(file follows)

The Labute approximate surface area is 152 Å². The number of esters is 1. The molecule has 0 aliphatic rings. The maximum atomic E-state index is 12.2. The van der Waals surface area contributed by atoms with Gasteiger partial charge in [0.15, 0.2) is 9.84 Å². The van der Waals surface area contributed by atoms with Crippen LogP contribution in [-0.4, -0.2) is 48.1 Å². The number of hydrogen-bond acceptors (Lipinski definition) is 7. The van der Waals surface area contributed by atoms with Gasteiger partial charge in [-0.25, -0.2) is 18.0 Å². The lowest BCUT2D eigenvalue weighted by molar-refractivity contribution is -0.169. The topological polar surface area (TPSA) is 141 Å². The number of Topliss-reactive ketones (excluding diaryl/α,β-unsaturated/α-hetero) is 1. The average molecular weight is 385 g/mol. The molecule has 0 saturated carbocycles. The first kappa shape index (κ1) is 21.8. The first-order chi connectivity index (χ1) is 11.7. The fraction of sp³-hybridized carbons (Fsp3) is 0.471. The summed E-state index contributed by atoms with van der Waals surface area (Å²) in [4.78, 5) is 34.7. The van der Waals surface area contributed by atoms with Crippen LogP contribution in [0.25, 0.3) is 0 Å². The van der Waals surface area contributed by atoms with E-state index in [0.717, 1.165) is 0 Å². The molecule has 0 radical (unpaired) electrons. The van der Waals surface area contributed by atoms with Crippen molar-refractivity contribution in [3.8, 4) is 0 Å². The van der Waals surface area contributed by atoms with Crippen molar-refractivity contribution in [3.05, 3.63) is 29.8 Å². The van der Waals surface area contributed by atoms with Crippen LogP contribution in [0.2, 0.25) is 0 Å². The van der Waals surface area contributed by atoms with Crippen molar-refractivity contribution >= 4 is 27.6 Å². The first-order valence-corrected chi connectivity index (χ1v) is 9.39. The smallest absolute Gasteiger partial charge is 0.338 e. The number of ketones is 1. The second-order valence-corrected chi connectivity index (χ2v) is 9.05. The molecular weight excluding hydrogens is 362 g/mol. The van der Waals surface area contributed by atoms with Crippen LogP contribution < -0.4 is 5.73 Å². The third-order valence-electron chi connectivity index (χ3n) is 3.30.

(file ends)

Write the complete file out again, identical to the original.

The Labute approximate surface area is 152 Å². The number of esters is 1. The molecule has 0 aliphatic rings. The maximum atomic E-state index is 12.2. The van der Waals surface area contributed by atoms with Gasteiger partial charge in [0.15, 0.2) is 9.84 Å². The van der Waals surface area contributed by atoms with Crippen LogP contribution in [-0.4, -0.2) is 48.1 Å². The number of hydrogen-bond acceptors (Lipinski definition) is 7. The van der Waals surface area contributed by atoms with Gasteiger partial charge in [-0.25, -0.2) is 18.0 Å². The lowest BCUT2D eigenvalue weighted by molar-refractivity contribution is -0.169. The topological polar surface area (TPSA) is 141 Å². The number of Topliss-reactive ketones (excluding diaryl/α,β-unsaturated/α-hetero) is 1. The average molecular weight is 385 g/mol. The molecule has 0 saturated carbocycles. The first kappa shape index (κ1) is 21.8. The first-order chi connectivity index (χ1) is 11.7. The fraction of sp³-hybridized carbons (Fsp3) is 0.471. The summed E-state index contributed by atoms with van der Waals surface area (Å²) in [4.78, 5) is 34.7. The van der Waals surface area contributed by atoms with Crippen LogP contribution in [0.25, 0.3) is 0 Å². The van der Waals surface area contributed by atoms with E-state index in [0.717, 1.165) is 0 Å². The molecule has 0 radical (unpaired) electrons. The van der Waals surface area contributed by atoms with Crippen molar-refractivity contribution in [3.8, 4) is 0 Å². The van der Waals surface area contributed by atoms with Crippen molar-refractivity contribution in [3.05, 3.63) is 29.8 Å². The van der Waals surface area contributed by atoms with Crippen LogP contribution in [0.2, 0.25) is 0 Å². The van der Waals surface area contributed by atoms with Crippen molar-refractivity contribution >= 4 is 27.6 Å². The first-order valence-corrected chi connectivity index (χ1v) is 9.39. The smallest absolute Gasteiger partial charge is 0.338 e. The number of ketones is 1. The second-order valence-corrected chi connectivity index (χ2v) is 9.05. The molecular weight excluding hydrogens is 362 g/mol. The van der Waals surface area contributed by atoms with Crippen LogP contribution < -0.4 is 5.73 Å². The third-order valence-electron chi connectivity index (χ3n) is 3.30.